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What goes on inside a dying mind?

by | Oct 13, 2016 | For Families

person in bed

It’s a question that’s been asked through the ages. What happens when a person dies?

As humans, we’ve tried to answer the question in a multitude of ways. But the question still remains.

Despite the amount research on the human body and its functions, the aspect of death remains a mystery. But some researchers are making an effort to understand what happens inside the final moments of a person’s mind.

The process of dying

Because of technology, death comes slower than it has in the past. This has allowed for the topic to be studied more, and how scientists and healthcare professionals have found that dying is a process. The final days of a person’s life are known as “active dying” and it occurs in stages.

It starts with the loss of things like appetite and thirst until we eventually lose sight, touch, and speech. During the process of active dying, areas of the brain shut down too and chemicals begin to flood our receptors.

Neuroscientists claim these chemicals are what cause the classic “bright light at the end of a tunnel,” or “life flashed before my eyes” phenomena that are consistent with people who have had a near-death experience.

Final thoughts

Brain activity floods our neural connections as depicted in this neural brain map from Brown University. Credit: Radu Jianu/Brown University

In 2013, the University of Michigan conducted a study that showed a brain can emit high levels of electrical activity even after clinical death.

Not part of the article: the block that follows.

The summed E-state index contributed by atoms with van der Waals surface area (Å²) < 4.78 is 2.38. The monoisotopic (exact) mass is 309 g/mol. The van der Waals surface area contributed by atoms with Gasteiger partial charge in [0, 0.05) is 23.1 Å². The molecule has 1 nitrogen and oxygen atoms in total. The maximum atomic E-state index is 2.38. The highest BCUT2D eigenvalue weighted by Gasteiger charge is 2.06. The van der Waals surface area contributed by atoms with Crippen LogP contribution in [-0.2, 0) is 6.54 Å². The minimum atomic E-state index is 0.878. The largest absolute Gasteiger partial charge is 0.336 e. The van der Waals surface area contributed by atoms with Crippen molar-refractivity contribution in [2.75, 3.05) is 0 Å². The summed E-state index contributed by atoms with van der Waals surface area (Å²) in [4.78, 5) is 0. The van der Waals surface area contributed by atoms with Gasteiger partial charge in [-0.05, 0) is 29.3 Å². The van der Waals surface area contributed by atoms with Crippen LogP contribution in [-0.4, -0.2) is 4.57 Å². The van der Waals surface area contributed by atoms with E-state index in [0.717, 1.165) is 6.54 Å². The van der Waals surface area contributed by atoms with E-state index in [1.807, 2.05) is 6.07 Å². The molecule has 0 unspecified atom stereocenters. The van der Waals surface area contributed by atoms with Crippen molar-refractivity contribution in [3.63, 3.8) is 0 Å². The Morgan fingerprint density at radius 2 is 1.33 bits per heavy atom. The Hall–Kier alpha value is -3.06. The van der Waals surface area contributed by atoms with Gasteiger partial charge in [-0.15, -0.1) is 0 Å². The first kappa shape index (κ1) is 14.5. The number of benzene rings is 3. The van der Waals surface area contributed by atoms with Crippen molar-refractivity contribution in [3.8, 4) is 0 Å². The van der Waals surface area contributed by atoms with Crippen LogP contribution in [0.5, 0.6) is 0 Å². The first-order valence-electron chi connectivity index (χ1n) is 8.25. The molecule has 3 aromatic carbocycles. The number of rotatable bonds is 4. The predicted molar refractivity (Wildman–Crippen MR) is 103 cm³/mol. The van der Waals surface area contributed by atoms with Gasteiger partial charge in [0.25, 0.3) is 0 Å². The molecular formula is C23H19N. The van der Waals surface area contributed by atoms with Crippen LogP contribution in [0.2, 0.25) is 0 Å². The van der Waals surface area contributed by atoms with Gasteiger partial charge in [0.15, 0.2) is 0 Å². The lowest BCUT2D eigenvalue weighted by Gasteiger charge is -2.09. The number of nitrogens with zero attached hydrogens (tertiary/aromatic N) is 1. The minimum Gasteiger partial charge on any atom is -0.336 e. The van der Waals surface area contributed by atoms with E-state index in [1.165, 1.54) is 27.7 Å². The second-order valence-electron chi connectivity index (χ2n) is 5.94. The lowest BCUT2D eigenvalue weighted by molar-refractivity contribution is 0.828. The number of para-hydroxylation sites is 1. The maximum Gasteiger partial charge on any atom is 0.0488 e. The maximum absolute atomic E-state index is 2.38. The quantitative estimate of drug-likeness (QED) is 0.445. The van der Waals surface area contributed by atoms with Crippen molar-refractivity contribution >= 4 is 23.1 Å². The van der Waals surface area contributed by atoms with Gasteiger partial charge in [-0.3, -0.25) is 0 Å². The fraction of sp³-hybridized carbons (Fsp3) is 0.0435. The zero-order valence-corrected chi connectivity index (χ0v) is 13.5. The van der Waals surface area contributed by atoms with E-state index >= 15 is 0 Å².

The study found that the brain waves slowed down and stopped at the time of death. It was the moments after death that the brain waves started to pick back up — and at surprisingly high levels.

The study, published in a Proceedings of the National Academy of Sciences journal, found that “High-frequency neurophysiological activity in the near-death state exceeded levels found during the conscious waking state.” The authors of the study think that in the moments preceding death, a brief heightened state of awareness is achieved. After that initial spike though, all brain activity ceases permanently.

The study, however, wasn’t recorded in a human brain, but in the brains of rats. Studies on the human brain are just beginning, but so far the research is too young to prove anything. The early studies that’ve been conducted on humans do show similar findings, though. Doctors at George Washington University Medical Center scanned the brain functions of seven critically ill patients after life support was removed, and an article about the study published in Scientific American said that the brain scan showed “jolts lasted 30 to 180 seconds and displayed properties that are normally associated with consciousness.”

These jolts of high-level energy could trigger areas in our brain that give us a sense of euphoria, as well as our memory centers — allowing us to relive past memories one final time.

While the research isn’t conclusive, it does offer some insight about what happens at the time of death. What are your thoughts? Share with us in the comments below!

1 Comment

  1. Joyce A Garland

    I am a hospice nurse. I had an unusual circumstance regarding a dying patient.She was 100 yrs old and had diagnosis of ES dementia. When I was caring for her the aide and I repositioned her which took two people because her extremities were stiff and her arms and hands were contracted. She was unconsious.We turned her on her back . She suddenly opened her eyes, looked up at the ceiling and let out a blood curdling scream saying ‘no,no’.She opened her hans and put them to either side of her neck.As suddenly as she screamed she stopped and ‘sunk into the mattress. Everything appeared to stop which I had expected, /for a while I just watched her. She was not breathing. After about 5 minutes I said to the aide,, the time of her demise is 2:40. The aide looked at me and said, “No shes’ breathing (again). Sure enough there was slight rise of her chest which became stronger. She’ lived’ 4 more days after that experience. I have been a hospice nurse for 30 years and have never seen anything like this before. Have you heard or seen anything likes this before. Any ideas?

    Reply

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